IDEAS home Printed from https://ideas.repec.org/
MyIDEAS: Login to save this paper or follow this series

Crowding Out and Crowding In of Private Donations and Government Grants

  • Garth Heutel

A large literature examines the interaction of private and public funding of public goods and charities, much of it testing if public funding crowds out private funding. This paper makes two contributions to this literature. First, the crowding out effect could also occur in the opposite direction: in response to the level of private contributions, the government may alter its funding. I model how crowding out can manifest in both directions. Second, with asymmetric information about the quality of a public good, one source of funding may act as a signal about that quality and crowd in the other source of funding. I test for crowding out or crowding in either direction using a large panel data set gathered from nonprofit organizations' tax returns. I find strong evidence that government grants crowd in private donations, consistent with the signaling model. Regression point estimates indicate that private donations crowd out government grants, but they are not statistically significant.

If you experience problems downloading a file, check if you have the proper application to view it first. In case of further problems read the IDEAS help page. Note that these files are not on the IDEAS site. Please be patient as the files may be large.

File URL: http://www.nber.org/papers/w15004.pdf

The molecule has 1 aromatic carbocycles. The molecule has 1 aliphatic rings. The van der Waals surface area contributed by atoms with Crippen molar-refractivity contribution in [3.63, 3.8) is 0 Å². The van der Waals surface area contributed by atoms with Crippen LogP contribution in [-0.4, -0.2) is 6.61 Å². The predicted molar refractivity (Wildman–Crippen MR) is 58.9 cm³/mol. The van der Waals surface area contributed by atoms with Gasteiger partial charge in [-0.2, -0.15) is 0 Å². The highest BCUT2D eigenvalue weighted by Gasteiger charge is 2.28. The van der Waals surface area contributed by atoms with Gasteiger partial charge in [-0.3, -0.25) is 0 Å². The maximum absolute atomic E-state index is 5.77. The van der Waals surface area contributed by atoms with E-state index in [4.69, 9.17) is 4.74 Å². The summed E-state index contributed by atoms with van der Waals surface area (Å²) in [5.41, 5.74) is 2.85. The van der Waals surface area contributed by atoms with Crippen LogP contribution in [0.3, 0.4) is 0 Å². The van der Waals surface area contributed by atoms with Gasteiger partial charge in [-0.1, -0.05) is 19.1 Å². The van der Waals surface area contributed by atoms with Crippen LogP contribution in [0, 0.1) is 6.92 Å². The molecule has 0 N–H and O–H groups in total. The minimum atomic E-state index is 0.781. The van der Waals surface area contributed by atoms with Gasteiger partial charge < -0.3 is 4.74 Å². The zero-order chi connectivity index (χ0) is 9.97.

Download Restriction: no

Paper provided by National Bureau of Economic Research, Inc in its series NBER Working Papers with number 15004.

as
in new window

Length:
Date of creation: May 2009
Date of revision:
Publication status: Published online before print May 30, 2012, doi: 10.1177/1091142112447525 Public Finance Review May 30, 2012 1091142112447525
Handle: RePEc:nbr:nberwo:15004
Note: PE
Contact details of provider: Postal: National Bureau of Economic Research, 1050 Massachusetts Avenue Cambridge, MA 02138, U.S.A.
Phone: 617-868-3900
Web page: http://www.nber.org
Email:


More information through EDIRC

No references listed on IDEAS
You can help add them by filling out this form.

This item is not listed on Wikipedia, on a reading list or among the top items on IDEAS.

When requesting a correction, please mention this item's handle: RePEc:nbr:nberwo:15004. See general information about how to correct material in RePEc.

For technical questions regarding this item, or to correct its authors, title, abstract, bibliographic or download information, contact: ()

If you have authored this item and are not yet registered with RePEc, we encourage you to do it here. This allows to link your profile to this item. It also allows you to accept potential citations to this item that we are uncertain about.

If references are entirely missing, you can add them using this form.

If the full references list an item that is present in RePEc, but the system did not link to it, you can help with this form.

If you know of missing items citing this one, you can help us creating those links by adding the relevant references in the same way as above, for each refering item. If you are a registered author of this item, you may also want to check the "citations" tab in your profile, as there may be some citations waiting for confirmation.

Please note that corrections may take a couple of weeks to filter through the various RePEc services.

This information is provided to you by IDEAS at the Research Division of the Federal Reserve Bank of St. Louis using RePEc data.